In an era when processors were sluggish and memory scarce, programmers had to come up with ingenious little tricks to accelerate their software, the king of which was bit manipulation. Yet as technology has progressed, our faster processors and sophisticated programming languages have relegated these hacks to obscurity. Though they no longer offer the same tangible performance advantages, rediscovering them can enrich our perception of how logic and creativity exist in the world of coding.
We're set to take a deep dive into some of my favorite bit hacks, exploring and understanding their underlying mechanics. As we delve into the intricacies of each trick my hope is that you'll gain a richer understanding of what's happening beneath the surface of your code. At minimum I hope to install in you an admiration for the cleverness encapsulated in these hacks.
First lets take a quick review on how binary numbers work:
We'll talk about the specific bitwise operations we use for each problem, but feel free to reference this table or check the Wikipedia page page for more details:
Example Problems
Even Or Odd?
Every coder's journey starts somewhere, and often one of the first stops is the basic math problem: "Is this number even or odd?" It's a rite of passage, teaching some foundational concepts, providing some quick feedback, and being just fun enough to be engaging.
First the classic approach:
bool isOdd(int number)
{
if(number % 2 == 0)
{
return false;
}
else
{
return true;
}
}
In this version, we're checking if the number is divisible by two (the textbook definition of evenness)  no remainder, no oddness. But let's check out how a bit based solution works:
bool isOdd(int number)
{
return number & 1;
}
Now that's an elegant solution! No comparison, division/modulo, or jump required. A simple AND that outperforms the conventional method with ease.
What our code is doing bitwise is checking if the final bit in the number is on. In the same way that we can know a number is odd in base 10 by considering the final digit (checking if it is 1,3,5,7, or 9), we can do so in binary  but here we only have two digits to consider. If the digit is 1 then we know it to be odd, otherwise it is even. This AND statement gives us the final bit, which yields us a 1 in the case the number is odd, and a 0 otherwise. Conveniently, most languages will implicitly convert those to true and false respectively. As an exercise, you can verify this solution works even using negative numbers in two's complement!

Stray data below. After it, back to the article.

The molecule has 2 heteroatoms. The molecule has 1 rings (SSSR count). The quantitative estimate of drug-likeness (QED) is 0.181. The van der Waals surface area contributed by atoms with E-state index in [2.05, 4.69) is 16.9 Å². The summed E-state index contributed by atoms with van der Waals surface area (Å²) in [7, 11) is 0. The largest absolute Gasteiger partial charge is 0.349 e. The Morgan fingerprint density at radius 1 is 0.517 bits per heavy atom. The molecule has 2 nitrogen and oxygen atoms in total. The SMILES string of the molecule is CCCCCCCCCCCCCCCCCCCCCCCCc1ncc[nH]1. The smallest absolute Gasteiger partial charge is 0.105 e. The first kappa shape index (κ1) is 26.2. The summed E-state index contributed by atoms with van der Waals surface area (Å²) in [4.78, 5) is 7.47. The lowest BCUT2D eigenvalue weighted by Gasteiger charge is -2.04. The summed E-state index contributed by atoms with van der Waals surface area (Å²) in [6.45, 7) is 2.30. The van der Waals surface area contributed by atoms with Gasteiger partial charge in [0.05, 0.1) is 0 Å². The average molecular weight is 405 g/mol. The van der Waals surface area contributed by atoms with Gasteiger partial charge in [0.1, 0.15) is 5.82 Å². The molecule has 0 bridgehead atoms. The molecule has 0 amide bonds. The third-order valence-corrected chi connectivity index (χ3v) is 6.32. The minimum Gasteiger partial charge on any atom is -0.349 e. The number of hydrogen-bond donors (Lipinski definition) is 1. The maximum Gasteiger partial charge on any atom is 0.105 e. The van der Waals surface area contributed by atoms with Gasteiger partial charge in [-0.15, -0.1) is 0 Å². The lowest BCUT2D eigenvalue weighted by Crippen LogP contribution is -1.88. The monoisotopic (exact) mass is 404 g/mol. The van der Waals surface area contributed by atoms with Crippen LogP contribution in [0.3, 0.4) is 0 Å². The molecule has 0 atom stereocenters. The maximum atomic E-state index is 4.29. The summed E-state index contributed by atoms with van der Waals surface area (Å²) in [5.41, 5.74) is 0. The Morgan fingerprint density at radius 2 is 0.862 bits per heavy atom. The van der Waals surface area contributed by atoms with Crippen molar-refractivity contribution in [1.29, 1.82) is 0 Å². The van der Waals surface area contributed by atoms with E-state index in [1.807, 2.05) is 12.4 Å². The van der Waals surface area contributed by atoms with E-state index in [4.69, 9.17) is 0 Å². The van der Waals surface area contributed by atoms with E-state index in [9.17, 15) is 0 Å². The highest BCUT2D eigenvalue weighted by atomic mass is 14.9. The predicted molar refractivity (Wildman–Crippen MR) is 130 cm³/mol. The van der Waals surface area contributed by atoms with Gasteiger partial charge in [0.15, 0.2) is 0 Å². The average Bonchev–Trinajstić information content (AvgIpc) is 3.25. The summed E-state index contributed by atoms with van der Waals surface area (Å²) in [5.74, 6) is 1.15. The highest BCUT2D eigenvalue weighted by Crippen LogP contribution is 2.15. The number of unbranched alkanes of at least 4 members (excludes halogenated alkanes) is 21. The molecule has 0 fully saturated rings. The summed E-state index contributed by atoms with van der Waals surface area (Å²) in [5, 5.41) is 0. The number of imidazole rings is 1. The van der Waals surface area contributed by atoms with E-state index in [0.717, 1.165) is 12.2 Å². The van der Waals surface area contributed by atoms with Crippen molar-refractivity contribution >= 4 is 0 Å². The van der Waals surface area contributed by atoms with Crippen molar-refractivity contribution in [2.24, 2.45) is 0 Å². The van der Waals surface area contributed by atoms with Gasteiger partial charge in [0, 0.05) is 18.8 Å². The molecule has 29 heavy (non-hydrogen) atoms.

Determining The Sign of a Number
The challenge of identifying a number's sign is as ancient as it is pervasive. We often need to handle positive and negative numbers differently, requiring us to discern the sign of a given number. Let's first look at a simple modern approach.
int sign(int x)
{
if(x < 0)
{
return 1;
}
else if(x == 0)
{
return 0;
}
return 1;
}
This is a standard solution that's quite simple to arrive at. It's also quite long and has some if statements. Next let's look at the fastest bit based version:
int sign(int x)
{
return x >> 31;
}
Introducing The Right Shift Operator (>>): A shift operator is one the most simplistic operations our computer can do. It simply takes all of the bits in a number and moves them to the left. An arithmetic shift (the kind we use) also copies the neighbor bit when we add new digits. Let's look at an example:
00101010 >> 1 = 00010101  move all of our bits to the right one space
10110101 >> 3 = 11110110  move all of our bits to the left three spaces  note because a 1 was in the leftmost spot our 3 new digits to the left are also 1.
Remarkably simple isn't it? This solution relies on certain conditions to work: it requires the int to be 32 bits, and for the most significant bit (leftmost bit) to represent the sign of the number. Given that most modern languages utilize the arithmetic shift, when a new bit is added to one side it replicates the adjacent bit. Thus, if x
is negative, the resultant number will in binary be thirtytwo 1s in binary, translating to 1
due to two's complement representation. If x
is nonnegative, then the leftmost bit is 0
and all new bits given by the shift operation also become 0
, leaving us with 0
. So, if x
is negative this code returns 1
; otherwise it returns 0
. As compact and efficient as this solution may be, it's important to note its underlying assumptions and that it doesn't return 1
when the number is positive, unlike our initial solution.
Can we find a compromise? A method that's quick and succinct, and aligns with the output of our original code? With a few tweaks to our existing code we can:
int sign(int x)
{
return x!= 0  (x >> 31);
}
Introducing The Or Operator ()  The OR operator combines the bits of two numbers, producing a new number with a 1 in any position where either of the original numbers had a 1. Let's look at an example:
11001100 OR () 204
01010101 85

11011101 221
Let's go over all three scenarios here:

x
is positive: Then the left side of our OR becomes1
, and the right side becomes0
, resulting in1
. 
x
is zero: Then the left side becomes0
, and the right side becomes0
, resulting0
. 
x
is negative: The left side becomes1
, and the right side becomes1
, yielding1
.
However, like our previous solution, bear in mind this method hinges on the same set of assumptions about the language and hardware. While this approach might save us a few assembly instructions, it compromises platformagnosticism. Therefore in the modern day or portable code, this solution is not advisable.